‘Stable Pakistan in India’s best interests’
“Pakistan is like a man sitting on dynamite with lightning striking all around him.” That’s how leading foreign affairs expert Stephen Cohen described India’s neighbour at a media interaction on Friday.mumbai Updated: Oct 09, 2010 02:33 IST
“Pakistan is like a man sitting on dynamite with lightning striking all around him.” That’s how leading foreign affairs expert Stephen Cohen described India’s neighbour at a media interaction on Friday.
He cautioned that Pakistan’s collapse would prove catastrophic for India.
“A stable government in Pakistan is in India’s best interests… You can’t rejoice when your neighbour’s house is on fire,” said Cohen, a senior fellow in foreign policy studies at the Brookings Institution in the US.
He said Pakistan’s nuclear weapons were spread out across the country and well guarded; it was a fallacy to think that the US could “take care” of them in case of an emergency.
Cohen spoke on a range of issues, from the proxy war in Afghanistan to the Indo-US nuclear deal over an hour.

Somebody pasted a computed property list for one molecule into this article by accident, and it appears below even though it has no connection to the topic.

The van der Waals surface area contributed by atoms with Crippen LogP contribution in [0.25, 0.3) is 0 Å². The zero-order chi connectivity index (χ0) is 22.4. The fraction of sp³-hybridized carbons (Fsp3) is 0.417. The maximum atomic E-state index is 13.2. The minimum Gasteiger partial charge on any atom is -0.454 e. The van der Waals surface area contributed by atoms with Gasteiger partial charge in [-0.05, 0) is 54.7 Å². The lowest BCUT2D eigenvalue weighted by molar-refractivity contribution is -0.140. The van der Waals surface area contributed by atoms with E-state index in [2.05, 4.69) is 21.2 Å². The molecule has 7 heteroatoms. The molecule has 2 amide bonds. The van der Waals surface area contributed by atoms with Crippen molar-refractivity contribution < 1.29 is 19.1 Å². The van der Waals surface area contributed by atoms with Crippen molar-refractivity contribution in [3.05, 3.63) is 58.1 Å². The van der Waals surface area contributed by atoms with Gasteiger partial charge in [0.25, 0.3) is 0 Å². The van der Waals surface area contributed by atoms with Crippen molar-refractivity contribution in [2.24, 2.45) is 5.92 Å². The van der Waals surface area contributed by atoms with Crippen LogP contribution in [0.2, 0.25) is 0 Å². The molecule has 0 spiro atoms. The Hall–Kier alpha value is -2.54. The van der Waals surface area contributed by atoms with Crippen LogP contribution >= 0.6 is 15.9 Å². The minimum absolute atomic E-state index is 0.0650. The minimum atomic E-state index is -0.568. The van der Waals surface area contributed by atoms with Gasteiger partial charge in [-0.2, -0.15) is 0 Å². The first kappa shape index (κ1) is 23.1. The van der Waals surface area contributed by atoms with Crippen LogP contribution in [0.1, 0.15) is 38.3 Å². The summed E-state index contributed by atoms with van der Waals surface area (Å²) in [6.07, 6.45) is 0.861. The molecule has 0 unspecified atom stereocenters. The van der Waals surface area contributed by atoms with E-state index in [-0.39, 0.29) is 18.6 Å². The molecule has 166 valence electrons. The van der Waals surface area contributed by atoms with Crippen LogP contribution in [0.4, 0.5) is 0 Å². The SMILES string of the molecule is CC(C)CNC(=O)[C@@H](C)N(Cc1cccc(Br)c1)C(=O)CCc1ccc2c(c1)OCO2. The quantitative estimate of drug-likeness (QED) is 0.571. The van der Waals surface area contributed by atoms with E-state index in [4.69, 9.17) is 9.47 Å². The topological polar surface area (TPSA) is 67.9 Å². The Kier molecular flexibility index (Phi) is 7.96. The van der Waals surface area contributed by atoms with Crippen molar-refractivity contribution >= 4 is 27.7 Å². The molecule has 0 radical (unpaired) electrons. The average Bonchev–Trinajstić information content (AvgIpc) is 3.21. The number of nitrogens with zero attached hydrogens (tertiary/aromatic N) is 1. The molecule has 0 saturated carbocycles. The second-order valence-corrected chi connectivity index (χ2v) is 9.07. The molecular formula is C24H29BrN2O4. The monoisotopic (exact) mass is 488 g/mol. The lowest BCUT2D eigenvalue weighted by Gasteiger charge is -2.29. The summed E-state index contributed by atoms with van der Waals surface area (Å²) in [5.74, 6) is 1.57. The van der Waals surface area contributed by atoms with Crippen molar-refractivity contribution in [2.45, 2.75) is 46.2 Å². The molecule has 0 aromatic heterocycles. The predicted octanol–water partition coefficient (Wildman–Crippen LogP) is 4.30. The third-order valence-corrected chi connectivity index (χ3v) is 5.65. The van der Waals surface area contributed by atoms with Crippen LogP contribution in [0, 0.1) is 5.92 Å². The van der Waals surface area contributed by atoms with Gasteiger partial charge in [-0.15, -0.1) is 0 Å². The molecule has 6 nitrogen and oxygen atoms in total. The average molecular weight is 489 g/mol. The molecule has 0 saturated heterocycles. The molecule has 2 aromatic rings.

He said that despite the 26/11 attacks, India could not afford to speak the language of retaliation.
Cohen said it is very difficult to predict the future of Pakistan given that there is no clear leadership and it is the fundamentalists who are running the country. In a recent study on Pakistan, academicians and experts presented 12 papers, all foreseeing a grim future for the country.
On Kashmir, Cohen said, Pakistan would have to be engaged. But, given the current political situation, it was best left to a later stage. “For now, India and Pakistan can try and cooperate in Afghanistan. There can be engagement on sharing of water and trade. Kashmir does not define India-Pakistan relations,” Cohen said.
He also felt that the US should not intervene in Kashmir or play a more active role on the issue. “That would frighten the Indians away,” he said.
First Published: Oct 09, 2010 02:31 IST